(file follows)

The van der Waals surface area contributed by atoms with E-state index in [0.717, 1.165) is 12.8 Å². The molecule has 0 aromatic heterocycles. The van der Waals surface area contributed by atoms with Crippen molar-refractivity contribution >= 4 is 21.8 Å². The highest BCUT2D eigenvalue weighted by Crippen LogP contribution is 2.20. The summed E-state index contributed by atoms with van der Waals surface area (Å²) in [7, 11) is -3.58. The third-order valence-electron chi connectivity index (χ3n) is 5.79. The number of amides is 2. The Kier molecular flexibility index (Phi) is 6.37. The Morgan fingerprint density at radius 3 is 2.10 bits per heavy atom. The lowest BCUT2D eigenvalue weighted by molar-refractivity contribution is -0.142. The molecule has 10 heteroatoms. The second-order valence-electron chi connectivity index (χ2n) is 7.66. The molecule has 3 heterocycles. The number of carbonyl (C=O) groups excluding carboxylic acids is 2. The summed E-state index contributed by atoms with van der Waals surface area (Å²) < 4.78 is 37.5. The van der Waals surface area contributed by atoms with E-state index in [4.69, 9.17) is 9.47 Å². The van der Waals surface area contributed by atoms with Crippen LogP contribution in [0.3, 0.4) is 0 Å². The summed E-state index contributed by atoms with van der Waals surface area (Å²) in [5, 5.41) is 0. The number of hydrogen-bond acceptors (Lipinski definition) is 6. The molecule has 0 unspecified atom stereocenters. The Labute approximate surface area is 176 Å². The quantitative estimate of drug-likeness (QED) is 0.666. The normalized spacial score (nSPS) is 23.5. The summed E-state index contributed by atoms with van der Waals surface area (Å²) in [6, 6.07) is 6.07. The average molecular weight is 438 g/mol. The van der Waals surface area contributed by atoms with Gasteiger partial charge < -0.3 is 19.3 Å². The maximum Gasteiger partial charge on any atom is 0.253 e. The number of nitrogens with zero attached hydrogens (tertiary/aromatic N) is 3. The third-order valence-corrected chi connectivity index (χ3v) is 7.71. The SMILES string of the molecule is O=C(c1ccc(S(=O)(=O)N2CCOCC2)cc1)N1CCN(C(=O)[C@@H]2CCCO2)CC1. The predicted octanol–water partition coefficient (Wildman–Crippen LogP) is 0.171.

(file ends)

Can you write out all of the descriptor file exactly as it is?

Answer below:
The van der Waals surface area contributed by atoms with E-state index in [0.717, 1.165) is 12.8 Å². The molecule has 0 aromatic heterocycles. The van der Waals surface area contributed by atoms with Crippen molar-refractivity contribution >= 4 is 21.8 Å². The highest BCUT2D eigenvalue weighted by Crippen LogP contribution is 2.20. The summed E-state index contributed by atoms with van der Waals surface area (Å²) in [7, 11) is -3.58. The third-order valence-electron chi connectivity index (χ3n) is 5.79. The number of amides is 2. The Kier molecular flexibility index (Phi) is 6.37. The Morgan fingerprint density at radius 3 is 2.10 bits per heavy atom. The lowest BCUT2D eigenvalue weighted by molar-refractivity contribution is -0.142. The molecule has 10 heteroatoms. The second-order valence-electron chi connectivity index (χ2n) is 7.66. The molecule has 3 heterocycles. The number of carbonyl (C=O) groups excluding carboxylic acids is 2. The summed E-state index contributed by atoms with van der Waals surface area (Å²) < 4.78 is 37.5. The van der Waals surface area contributed by atoms with E-state index in [4.69, 9.17) is 9.47 Å². The van der Waals surface area contributed by atoms with Crippen LogP contribution in [0.3, 0.4) is 0 Å². The summed E-state index contributed by atoms with van der Waals surface area (Å²) in [5, 5.41) is 0. The number of hydrogen-bond acceptors (Lipinski definition) is 6. The molecule has 0 unspecified atom stereocenters. The Labute approximate surface area is 176 Å². The quantitative estimate of drug-likeness (QED) is 0.666. The normalized spacial score (nSPS) is 23.5. The summed E-state index contributed by atoms with van der Waals surface area (Å²) in [6, 6.07) is 6.07. The average molecular weight is 438 g/mol. The van der Waals surface area contributed by atoms with Gasteiger partial charge < -0.3 is 19.3 Å². The maximum Gasteiger partial charge on any atom is 0.253 e. The number of nitrogens with zero attached hydrogens (tertiary/aromatic N) is 3. The third-order valence-corrected chi connectivity index (χ3v) is 7.71. The SMILES string of the molecule is O=C(c1ccc(S(=O)(=O)N2CCOCC2)cc1)N1CCN(C(=O)[C@@H]2CCCO2)CC1. The predicted octanol–water partition coefficient (Wildman–Crippen LogP) is 0.171.